St. Thomas Aquinas attempted to prove the existence of God and His divine qualities in the book he wrote, The Summa Theologica, which included his famous work known as "The Five Ways."  In the Five Ways, Aquinas selects two objections to the existence of god to disprove, to set forth in proving the existence of God. The connection between the metaphysics, knowing God to be real, and the epistemology, proving God to be real, does exist according to Aquinas. Aquinas argues that God's existence can, in principle, be proved from His effects. Then gives his five ways as examples of how reason comes to know God."  One could argue Aqiunas' scope is so narrow, with only two objections; he hasn't really proven anything, only potentially disproven two of the multitudes of objections which exist to the existence of God. Aquinas arguments, which are well thought out, do not prove the Existence of God, they merely give his reasoning and rationale, in his opinion that a reality beyond our five senses may exist. Although I do believe Aquinas reasoning to be logical, there are weaknesses in his argument that some other philosophers have shown in their critique of his work.
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Aquinas theology and philosophy was pivotal in Roman Catholicism.  This work relied heavily on Aristotle's belief of four causes, formal, material efficient and purposive that is all needed to cause an effect.  "He outlines These five ways as part of how God can be known by reason"  "The Five Ways" Aquinas uses are; "First Mover," "First Cause," Necessary Being," "Greatest Being", and "Intelligent Designer."  "Each individual proof itself is not proof there is God, its all five proofs together that prove that God exists."  "The First Mover" is an argument about motion, "Whatever is in motion, must be put in motion."  Aquinas argued that this cannot go on for infinity because; "If there is no (un-moved) mover then there can be second (moved) movers; but there are second movers; therefore there is a First Moverâ€¦."  so therefore there has to be a first unmoved mover which Aquinas believed to be God.  This first proof is meant to prove God as the cause of universal change.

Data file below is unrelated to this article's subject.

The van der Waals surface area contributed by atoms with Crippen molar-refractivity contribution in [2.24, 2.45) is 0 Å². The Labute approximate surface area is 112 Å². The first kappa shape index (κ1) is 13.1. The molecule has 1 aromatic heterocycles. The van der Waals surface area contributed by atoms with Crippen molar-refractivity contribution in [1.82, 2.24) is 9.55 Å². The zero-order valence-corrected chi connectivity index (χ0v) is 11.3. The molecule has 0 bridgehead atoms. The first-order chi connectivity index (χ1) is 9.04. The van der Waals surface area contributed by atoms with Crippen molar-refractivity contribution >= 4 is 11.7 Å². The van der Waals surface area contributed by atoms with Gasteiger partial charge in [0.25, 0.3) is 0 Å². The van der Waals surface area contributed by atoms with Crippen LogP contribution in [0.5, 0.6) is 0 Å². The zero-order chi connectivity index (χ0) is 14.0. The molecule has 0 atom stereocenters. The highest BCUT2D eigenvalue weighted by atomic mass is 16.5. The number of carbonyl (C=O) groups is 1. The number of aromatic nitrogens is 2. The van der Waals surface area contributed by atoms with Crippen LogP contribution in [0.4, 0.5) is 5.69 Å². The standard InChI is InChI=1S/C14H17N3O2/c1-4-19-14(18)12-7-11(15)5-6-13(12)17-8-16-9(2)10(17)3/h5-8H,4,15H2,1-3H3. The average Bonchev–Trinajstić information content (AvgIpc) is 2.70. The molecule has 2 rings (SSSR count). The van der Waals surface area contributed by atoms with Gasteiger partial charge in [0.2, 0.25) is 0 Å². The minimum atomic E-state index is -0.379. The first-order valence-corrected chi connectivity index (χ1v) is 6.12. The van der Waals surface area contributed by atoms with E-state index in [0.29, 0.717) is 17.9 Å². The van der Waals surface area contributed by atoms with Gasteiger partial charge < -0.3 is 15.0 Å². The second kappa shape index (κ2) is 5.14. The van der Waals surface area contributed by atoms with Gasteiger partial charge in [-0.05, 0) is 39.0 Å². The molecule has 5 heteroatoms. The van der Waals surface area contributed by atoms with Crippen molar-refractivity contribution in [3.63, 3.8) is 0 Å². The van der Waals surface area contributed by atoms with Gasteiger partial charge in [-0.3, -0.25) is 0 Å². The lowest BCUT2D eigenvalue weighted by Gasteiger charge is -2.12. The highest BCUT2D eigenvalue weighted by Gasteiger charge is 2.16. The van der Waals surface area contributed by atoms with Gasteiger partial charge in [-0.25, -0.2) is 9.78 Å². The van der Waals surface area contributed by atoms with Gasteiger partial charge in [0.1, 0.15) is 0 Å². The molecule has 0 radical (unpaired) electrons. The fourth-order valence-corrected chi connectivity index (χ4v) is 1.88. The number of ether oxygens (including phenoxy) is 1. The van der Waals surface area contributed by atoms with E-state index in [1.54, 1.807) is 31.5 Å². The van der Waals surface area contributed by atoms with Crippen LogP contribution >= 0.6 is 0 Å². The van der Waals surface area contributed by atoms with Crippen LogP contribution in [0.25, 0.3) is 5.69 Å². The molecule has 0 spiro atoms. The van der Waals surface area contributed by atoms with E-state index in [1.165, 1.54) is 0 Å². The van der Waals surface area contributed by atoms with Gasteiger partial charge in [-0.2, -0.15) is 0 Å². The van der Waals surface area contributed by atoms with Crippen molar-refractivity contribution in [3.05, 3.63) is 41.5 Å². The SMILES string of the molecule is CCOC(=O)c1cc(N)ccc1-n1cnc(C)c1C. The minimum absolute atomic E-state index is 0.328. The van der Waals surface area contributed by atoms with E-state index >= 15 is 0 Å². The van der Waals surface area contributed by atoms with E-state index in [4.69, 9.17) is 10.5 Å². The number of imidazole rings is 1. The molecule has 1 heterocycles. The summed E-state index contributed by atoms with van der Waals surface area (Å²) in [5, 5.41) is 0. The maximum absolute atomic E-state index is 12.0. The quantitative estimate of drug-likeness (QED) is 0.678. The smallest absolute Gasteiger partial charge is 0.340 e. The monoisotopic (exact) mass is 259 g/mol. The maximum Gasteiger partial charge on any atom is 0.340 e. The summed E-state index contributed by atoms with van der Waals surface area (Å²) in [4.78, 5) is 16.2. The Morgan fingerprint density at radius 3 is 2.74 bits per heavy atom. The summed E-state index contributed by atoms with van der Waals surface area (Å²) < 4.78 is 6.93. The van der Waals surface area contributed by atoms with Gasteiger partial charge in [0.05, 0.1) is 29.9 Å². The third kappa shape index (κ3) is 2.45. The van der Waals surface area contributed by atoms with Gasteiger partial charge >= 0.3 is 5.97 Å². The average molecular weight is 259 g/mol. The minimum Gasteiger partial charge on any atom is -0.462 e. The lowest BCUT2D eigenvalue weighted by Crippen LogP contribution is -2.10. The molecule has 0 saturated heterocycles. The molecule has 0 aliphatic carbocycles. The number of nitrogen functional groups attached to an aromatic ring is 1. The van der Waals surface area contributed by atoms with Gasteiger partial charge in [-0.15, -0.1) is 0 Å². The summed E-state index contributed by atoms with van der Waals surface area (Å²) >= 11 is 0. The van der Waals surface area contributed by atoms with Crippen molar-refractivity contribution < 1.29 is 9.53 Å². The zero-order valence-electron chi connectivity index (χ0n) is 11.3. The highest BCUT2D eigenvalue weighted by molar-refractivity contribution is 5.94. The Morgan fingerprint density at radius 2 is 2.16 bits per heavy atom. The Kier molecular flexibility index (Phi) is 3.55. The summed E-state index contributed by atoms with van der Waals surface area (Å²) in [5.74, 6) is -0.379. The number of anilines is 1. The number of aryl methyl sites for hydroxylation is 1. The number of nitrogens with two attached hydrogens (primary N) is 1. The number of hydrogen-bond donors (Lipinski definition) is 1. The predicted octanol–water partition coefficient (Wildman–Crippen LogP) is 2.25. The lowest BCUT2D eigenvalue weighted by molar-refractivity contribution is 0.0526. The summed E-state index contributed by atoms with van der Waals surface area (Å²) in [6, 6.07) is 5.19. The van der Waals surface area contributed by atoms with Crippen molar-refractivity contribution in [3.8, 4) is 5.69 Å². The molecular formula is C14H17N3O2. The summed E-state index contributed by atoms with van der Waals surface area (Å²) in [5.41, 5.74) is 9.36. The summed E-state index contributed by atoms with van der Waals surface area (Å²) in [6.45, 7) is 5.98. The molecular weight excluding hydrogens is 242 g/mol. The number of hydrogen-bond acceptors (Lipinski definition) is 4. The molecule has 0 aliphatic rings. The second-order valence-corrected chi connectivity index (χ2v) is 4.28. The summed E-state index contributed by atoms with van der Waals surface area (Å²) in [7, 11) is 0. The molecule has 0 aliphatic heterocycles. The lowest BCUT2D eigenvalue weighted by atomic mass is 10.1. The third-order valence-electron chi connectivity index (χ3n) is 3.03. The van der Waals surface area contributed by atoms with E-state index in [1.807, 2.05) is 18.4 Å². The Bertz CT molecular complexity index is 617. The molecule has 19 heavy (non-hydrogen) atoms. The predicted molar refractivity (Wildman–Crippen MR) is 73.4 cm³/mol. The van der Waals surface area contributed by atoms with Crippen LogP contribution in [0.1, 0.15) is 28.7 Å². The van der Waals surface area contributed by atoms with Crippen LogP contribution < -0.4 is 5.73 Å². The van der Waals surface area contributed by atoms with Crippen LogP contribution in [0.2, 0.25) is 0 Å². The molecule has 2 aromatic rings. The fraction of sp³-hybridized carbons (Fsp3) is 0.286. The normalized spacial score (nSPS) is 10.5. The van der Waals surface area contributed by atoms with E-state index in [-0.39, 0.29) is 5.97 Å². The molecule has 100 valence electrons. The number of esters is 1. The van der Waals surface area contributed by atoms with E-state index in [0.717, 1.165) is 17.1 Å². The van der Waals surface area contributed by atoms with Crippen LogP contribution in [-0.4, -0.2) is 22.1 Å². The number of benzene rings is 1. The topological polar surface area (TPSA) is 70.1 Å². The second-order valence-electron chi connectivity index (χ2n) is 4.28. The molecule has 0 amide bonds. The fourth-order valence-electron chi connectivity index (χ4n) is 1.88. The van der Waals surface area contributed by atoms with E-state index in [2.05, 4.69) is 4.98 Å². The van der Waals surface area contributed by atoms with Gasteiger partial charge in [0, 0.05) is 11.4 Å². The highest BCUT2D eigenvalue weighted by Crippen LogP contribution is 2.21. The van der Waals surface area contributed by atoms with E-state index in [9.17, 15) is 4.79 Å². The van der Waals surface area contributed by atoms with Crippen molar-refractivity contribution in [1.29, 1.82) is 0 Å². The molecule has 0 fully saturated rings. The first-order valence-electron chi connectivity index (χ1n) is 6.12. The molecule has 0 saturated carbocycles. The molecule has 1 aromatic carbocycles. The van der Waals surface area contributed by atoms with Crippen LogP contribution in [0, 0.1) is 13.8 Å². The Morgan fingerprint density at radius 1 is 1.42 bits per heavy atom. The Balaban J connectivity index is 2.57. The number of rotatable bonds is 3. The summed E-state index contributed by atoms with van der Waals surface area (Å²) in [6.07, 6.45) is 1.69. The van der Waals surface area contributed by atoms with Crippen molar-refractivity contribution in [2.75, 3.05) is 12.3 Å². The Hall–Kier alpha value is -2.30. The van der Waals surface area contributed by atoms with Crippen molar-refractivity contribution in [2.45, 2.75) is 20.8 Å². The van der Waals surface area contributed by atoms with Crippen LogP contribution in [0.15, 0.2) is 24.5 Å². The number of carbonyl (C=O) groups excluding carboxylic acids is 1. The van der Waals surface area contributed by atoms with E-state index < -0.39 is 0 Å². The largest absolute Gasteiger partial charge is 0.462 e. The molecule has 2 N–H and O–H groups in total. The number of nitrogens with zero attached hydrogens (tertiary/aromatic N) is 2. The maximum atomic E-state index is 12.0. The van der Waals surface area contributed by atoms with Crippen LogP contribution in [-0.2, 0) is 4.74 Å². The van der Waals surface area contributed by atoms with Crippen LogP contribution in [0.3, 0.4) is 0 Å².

Aquinas's second way, a "First Cause", explained as efficient causation, attempts to explain cause and effect.  Similar to motion, efficient causation cannot be infinite, so there has to be a first cause and without a first cause then there cannot be a second cause. "Infinite regress" is impossible because it means no "First cause."  Aquinas is arguing that, "â€¦if no First (Uncaused) Cause, no second causes; therefore there is a First Cause."  Aquinas believed the "First (uncaused) Cause" was created by God.
The third way, "Necessary Being", explains that things in nature are possible to exist or not exist.  For example, a tree will grow leaves in the spring (begin to exist) and the leaves die in the fall (cease to exist). Then one can infer that things in our universe have a beginning and an end. If there was never a beginning then there will never be an end, "Therefore, if at one time nothing was in existence, it would have been impossible for anything to have begun to exist; thus even now nothing would be in existence---this was absurd."  Similar to causation, necessary things cannot go on infinitely and necessity is either caused by another or not.  Instead, we cause our necessity on others rather than receiving it from others. 
Aquinas's fourth way is that of the "Greatest Being." He is meaning that there has to be a source of "being, goodness, and every other perfection."  "The concept of degrees being can be understood if we remember that "being" means not simply existence ("to be not to be") but also essence (what a thing is, its nature)â€¦  to understand what is meant by degrees of a being is to refer to something as great, greater, or greatest.
The fifth way is that of an "Intelligent Designer"  "this is often called the 'argument from design.'"  "As Paley said, if we find a watch, it is reasonable to conclude there is a watchmaker"  Aquinas noted in this way that all things that lack intelligence do not have the ability to move to an end without having something direct it to an end.  "Therefore, some intelligent being exists by whom all natural things are directed to their end."